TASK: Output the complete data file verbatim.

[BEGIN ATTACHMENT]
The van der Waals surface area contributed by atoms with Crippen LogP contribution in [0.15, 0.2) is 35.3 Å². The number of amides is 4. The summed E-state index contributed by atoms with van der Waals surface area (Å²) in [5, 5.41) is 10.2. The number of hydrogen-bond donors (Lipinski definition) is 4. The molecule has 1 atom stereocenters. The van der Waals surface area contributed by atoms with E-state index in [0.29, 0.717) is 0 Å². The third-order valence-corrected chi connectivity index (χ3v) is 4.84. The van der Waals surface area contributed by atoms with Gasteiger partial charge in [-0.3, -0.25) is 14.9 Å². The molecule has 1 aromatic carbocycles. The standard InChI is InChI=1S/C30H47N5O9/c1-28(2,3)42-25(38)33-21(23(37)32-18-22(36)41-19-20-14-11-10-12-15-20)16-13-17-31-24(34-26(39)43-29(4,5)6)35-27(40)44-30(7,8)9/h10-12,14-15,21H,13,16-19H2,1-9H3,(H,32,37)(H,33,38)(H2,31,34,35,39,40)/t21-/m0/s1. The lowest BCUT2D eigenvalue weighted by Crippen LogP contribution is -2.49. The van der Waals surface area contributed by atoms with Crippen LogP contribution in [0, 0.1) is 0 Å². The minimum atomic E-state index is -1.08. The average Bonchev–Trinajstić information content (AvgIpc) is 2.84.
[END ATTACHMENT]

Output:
The van der Waals surface area contributed by atoms with Crippen LogP contribution in [0.15, 0.2) is 35.3 Å². The number of amides is 4. The summed E-state index contributed by atoms with van der Waals surface area (Å²) in [5, 5.41) is 10.2. The number of hydrogen-bond donors (Lipinski definition) is 4. The molecule has 1 atom stereocenters. The van der Waals surface area contributed by atoms with E-state index in [0.29, 0.717) is 0 Å². The third-order valence-corrected chi connectivity index (χ3v) is 4.84. The van der Waals surface area contributed by atoms with Gasteiger partial charge in [-0.3, -0.25) is 14.9 Å². The molecule has 1 aromatic carbocycles. The standard InChI is InChI=1S/C30H47N5O9/c1-28(2,3)42-25(38)33-21(23(37)32-18-22(36)41-19-20-14-11-10-12-15-20)16-13-17-31-24(34-26(39)43-29(4,5)6)35-27(40)44-30(7,8)9/h10-12,14-15,21H,13,16-19H2,1-9H3,(H,32,37)(H,33,38)(H2,31,34,35,39,40)/t21-/m0/s1. The lowest BCUT2D eigenvalue weighted by Crippen LogP contribution is -2.49. The van der Waals surface area contributed by atoms with Crippen LogP contribution in [0, 0.1) is 0 Å². The minimum atomic E-state index is -1.08. The average Bonchev–Trinajstić information content (AvgIpc) is 2.84.